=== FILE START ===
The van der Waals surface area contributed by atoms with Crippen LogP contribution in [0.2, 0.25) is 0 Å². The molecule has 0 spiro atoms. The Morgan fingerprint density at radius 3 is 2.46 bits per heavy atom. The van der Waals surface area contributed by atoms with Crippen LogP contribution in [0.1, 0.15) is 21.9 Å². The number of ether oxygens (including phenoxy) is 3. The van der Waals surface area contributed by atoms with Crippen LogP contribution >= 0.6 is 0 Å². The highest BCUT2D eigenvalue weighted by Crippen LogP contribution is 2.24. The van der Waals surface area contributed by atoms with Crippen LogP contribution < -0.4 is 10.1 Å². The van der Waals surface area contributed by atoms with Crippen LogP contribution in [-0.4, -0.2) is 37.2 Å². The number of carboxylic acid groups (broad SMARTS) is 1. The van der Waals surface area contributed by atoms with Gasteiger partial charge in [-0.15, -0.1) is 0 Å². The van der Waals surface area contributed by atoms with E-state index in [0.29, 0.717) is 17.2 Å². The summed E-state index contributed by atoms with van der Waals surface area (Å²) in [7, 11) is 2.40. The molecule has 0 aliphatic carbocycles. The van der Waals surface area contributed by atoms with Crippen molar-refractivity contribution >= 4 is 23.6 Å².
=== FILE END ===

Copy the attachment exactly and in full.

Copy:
The van der Waals surface area contributed by atoms with Crippen LogP contribution in [0.2, 0.25) is 0 Å². The molecule has 0 spiro atoms. The Morgan fingerprint density at radius 3 is 2.46 bits per heavy atom. The van der Waals surface area contributed by atoms with Crippen LogP contribution in [0.1, 0.15) is 21.9 Å². The number of ether oxygens (including phenoxy) is 3. The van der Waals surface area contributed by atoms with Crippen LogP contribution >= 0.6 is 0 Å². The highest BCUT2D eigenvalue weighted by Crippen LogP contribution is 2.24. The van der Waals surface area contributed by atoms with Crippen LogP contribution < -0.4 is 10.1 Å². The van der Waals surface area contributed by atoms with Crippen LogP contribution in [-0.4, -0.2) is 37.2 Å². The number of carboxylic acid groups (broad SMARTS) is 1. The van der Waals surface area contributed by atoms with Gasteiger partial charge in [-0.15, -0.1) is 0 Å². The van der Waals surface area contributed by atoms with E-state index in [0.29, 0.717) is 17.2 Å². The summed E-state index contributed by atoms with van der Waals surface area (Å²) in [7, 11) is 2.40. The molecule has 0 aliphatic carbocycles. The van der Waals surface area contributed by atoms with Crippen molar-refractivity contribution >= 4 is 23.6 Å².